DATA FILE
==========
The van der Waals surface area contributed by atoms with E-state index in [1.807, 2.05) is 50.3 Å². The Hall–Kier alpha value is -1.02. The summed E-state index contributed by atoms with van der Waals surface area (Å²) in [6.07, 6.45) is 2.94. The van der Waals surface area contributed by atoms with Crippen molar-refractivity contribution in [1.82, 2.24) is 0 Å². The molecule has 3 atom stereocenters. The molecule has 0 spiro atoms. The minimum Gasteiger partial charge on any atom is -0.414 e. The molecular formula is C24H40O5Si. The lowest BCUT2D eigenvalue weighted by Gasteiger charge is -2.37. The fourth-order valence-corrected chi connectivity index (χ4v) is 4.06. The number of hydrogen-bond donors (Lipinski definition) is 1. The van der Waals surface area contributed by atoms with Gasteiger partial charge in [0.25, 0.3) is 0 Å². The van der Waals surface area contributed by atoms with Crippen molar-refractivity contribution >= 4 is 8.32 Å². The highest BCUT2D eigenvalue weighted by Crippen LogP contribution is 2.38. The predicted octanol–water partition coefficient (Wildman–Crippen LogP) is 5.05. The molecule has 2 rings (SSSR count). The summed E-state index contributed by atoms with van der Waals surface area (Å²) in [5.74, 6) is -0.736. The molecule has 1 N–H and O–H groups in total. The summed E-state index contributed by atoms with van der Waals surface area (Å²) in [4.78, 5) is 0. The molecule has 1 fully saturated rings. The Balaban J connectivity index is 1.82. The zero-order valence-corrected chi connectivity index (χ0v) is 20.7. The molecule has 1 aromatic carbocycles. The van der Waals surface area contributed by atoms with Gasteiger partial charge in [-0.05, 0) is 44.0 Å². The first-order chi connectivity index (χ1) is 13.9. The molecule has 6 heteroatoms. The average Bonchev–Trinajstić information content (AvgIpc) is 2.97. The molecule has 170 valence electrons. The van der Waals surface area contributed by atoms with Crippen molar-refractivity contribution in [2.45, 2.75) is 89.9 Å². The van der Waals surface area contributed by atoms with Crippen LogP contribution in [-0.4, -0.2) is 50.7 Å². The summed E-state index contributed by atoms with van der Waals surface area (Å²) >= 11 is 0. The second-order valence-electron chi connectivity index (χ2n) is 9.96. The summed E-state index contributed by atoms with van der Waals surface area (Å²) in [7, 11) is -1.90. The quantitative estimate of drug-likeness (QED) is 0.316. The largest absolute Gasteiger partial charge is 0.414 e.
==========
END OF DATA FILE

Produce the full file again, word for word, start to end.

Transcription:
The van der Waals surface area contributed by atoms with E-state index in [1.807, 2.05) is 50.3 Å². The Hall–Kier alpha value is -1.02. The summed E-state index contributed by atoms with van der Waals surface area (Å²) in [6.07, 6.45) is 2.94. The van der Waals surface area contributed by atoms with Crippen molar-refractivity contribution in [1.82, 2.24) is 0 Å². The molecule has 3 atom stereocenters. The molecule has 0 spiro atoms. The minimum Gasteiger partial charge on any atom is -0.414 e. The molecular formula is C24H40O5Si. The lowest BCUT2D eigenvalue weighted by Gasteiger charge is -2.37. The fourth-order valence-corrected chi connectivity index (χ4v) is 4.06. The number of hydrogen-bond donors (Lipinski definition) is 1. The van der Waals surface area contributed by atoms with Gasteiger partial charge in [0.25, 0.3) is 0 Å². The van der Waals surface area contributed by atoms with Crippen molar-refractivity contribution >= 4 is 8.32 Å². The highest BCUT2D eigenvalue weighted by Crippen LogP contribution is 2.38. The predicted octanol–water partition coefficient (Wildman–Crippen LogP) is 5.05. The molecule has 2 rings (SSSR count). The summed E-state index contributed by atoms with van der Waals surface area (Å²) in [5.74, 6) is -0.736. The molecule has 1 N–H and O–H groups in total. The summed E-state index contributed by atoms with van der Waals surface area (Å²) in [4.78, 5) is 0. The molecule has 1 fully saturated rings. The Balaban J connectivity index is 1.82. The zero-order valence-corrected chi connectivity index (χ0v) is 20.7. The molecule has 1 aromatic carbocycles. The van der Waals surface area contributed by atoms with Gasteiger partial charge in [-0.05, 0) is 44.0 Å². The first-order chi connectivity index (χ1) is 13.9. The molecule has 6 heteroatoms. The average Bonchev–Trinajstić information content (AvgIpc) is 2.97. The molecule has 170 valence electrons. The van der Waals surface area contributed by atoms with Crippen molar-refractivity contribution in [2.45, 2.75) is 89.9 Å². The van der Waals surface area contributed by atoms with Crippen LogP contribution in [-0.4, -0.2) is 50.7 Å². The summed E-state index contributed by atoms with van der Waals surface area (Å²) >= 11 is 0. The second-order valence-electron chi connectivity index (χ2n) is 9.96. The summed E-state index contributed by atoms with van der Waals surface area (Å²) in [7, 11) is -1.90. The quantitative estimate of drug-likeness (QED) is 0.316. The largest absolute Gasteiger partial charge is 0.414 e.